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Chicken Tikka Masala

Chicken Tikka Masala is a dish of chicken pieces (the word ‘tikka’ meaning chunks or pieces) marinated in dry spices, yoghurt or coconut cream, tomatoes and fresh coriander to produce a rich, aromatic sauce which we call a masala. It is indisputably the most popular dish in Britain and for very good reason. I guarantee it will melt the heart of everyone at your table!

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My Family’s favourite Paneer Dish

Paneer is Indian cottage cheese made from cow’s milk. It is a fresh hard cheese, and does not melt. It is made by curdling hot milk with a food acid such as vinegar, lemon juice, citric acid or yogurt. As paneer is not made using rennet (an animal product) like other cheeses, it is very much a part of lacto vegetarian diets. It is a good source of protein and an important part of Indian cooking.

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Chana Masala

Chana Masala is one of my favorite curry dishes… it is both highly nutritious and delicious. Chana Masala (also known as Chole) is a North Indian vegetarian dish that is extremely popular throughout the subcontinent. Chickpeas are a great source of iron, vitamin B, protein and fibre; making them a great substitute for meat.

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Goan Fish Curry

Fish and rice are staples in Goa, a part of India which was ruled by the Portuguese for 400 years. Goa’s traditional cuisine adapted to both cultures and became the spicy and tangy dish we enjoy today. As always, this is my improvised version to accommodate the availability of both time and fresh ingredients in Australia.

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Peas Pulau

This is just one of the many versions of rice that Indians consider part of daily life. I hope you will include it in your daily repertoire because it is key to the rounded flavours in poultry, meat or vegetarian based meals. Enjoy!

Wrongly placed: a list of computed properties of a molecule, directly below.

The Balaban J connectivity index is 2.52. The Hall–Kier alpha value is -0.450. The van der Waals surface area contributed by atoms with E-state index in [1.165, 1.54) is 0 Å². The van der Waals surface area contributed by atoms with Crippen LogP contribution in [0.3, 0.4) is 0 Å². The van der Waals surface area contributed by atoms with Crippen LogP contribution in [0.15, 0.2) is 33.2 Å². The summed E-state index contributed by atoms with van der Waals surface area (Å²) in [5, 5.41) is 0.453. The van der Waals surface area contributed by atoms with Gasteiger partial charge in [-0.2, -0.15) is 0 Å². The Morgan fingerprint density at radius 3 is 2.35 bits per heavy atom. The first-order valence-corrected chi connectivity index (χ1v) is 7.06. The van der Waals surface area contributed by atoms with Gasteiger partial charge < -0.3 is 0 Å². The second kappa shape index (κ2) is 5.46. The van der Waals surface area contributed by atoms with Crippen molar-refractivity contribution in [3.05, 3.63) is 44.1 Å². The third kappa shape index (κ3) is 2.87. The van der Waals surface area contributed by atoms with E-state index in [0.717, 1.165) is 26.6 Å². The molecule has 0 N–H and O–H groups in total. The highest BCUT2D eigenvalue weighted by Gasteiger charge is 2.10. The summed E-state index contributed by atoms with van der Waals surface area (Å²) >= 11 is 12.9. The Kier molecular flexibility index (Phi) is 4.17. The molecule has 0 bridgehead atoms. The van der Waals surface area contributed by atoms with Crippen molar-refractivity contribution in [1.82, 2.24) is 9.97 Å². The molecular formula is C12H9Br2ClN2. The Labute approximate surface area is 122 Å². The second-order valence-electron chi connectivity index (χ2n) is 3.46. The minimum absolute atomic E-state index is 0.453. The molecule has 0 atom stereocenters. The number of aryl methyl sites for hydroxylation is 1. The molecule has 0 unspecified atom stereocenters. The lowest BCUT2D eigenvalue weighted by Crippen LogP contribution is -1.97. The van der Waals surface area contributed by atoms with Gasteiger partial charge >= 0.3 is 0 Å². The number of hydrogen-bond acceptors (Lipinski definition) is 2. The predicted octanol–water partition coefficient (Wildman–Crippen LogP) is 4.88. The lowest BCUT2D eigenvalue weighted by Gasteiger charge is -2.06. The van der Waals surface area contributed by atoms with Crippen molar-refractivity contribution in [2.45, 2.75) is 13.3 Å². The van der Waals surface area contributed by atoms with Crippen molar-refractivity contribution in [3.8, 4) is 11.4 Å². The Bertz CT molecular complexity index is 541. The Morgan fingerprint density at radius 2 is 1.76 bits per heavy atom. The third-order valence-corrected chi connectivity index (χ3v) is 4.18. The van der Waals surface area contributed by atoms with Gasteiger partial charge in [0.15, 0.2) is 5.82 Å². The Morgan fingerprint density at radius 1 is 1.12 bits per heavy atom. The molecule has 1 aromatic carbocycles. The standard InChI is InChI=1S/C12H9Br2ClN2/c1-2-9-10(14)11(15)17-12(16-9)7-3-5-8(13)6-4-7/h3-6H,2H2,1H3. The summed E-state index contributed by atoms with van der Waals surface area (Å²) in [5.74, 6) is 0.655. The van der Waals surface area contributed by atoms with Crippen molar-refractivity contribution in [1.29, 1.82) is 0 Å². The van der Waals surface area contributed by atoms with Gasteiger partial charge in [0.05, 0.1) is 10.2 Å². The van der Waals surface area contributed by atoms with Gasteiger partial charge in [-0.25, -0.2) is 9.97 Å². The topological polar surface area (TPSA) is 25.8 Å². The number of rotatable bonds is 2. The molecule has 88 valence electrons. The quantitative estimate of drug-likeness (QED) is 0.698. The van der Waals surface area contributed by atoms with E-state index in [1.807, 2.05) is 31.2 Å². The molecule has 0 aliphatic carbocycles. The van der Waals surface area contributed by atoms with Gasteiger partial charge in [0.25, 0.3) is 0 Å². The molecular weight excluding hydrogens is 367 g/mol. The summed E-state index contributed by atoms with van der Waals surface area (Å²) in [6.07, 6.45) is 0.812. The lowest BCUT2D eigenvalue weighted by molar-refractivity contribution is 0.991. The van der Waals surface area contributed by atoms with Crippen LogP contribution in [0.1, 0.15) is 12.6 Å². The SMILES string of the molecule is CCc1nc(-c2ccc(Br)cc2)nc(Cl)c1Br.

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Grandma’s Avocado Dessert Recipe

Despite being a fruit and therefore having the illusion of being healthy, avocados are actually a very high-fat food. But their fat is not a problem because it’s monounsaturated which is considered a ‘good fat’ – the type that keeps you healthy. If they are used as a substitute and in moderation for other fatty foods such as butter, cheese, dips and spreads, avocados will greatly reduce your intake of cholesterol, saturated fat and sodium. A serving of avocado has 0.5g of omega-6 and omega-3 fatty acids, which have a number of potential health benefits, including increased brain health, reduced cancer risk and reduced risk of heart disease. They also contain a number of nutrients that are an essential part of a balanced diet. Avocados are a good source of vitamin E which keeps the red cells in the blood healthy and helps prevent damage to the membranes that encircle and protect every cell in the body. They also contain lots of a dietary fibre, which helps move food through the body efficiently to prevent constipation. And more… avocados are also a good source of vitamin B6; a vitamin needed for the nervous system, for healthy skin and to produce energy in the body.

Here’s how:
Simply juice 1/2 lemon and put in a bowl with 1 cup of milk. Leave it aside for a few minutes to form a curd. Now add 1 tbsp sugar and stir until dissolved. Add 1 avocado and mix. Refrigerate and serve cold.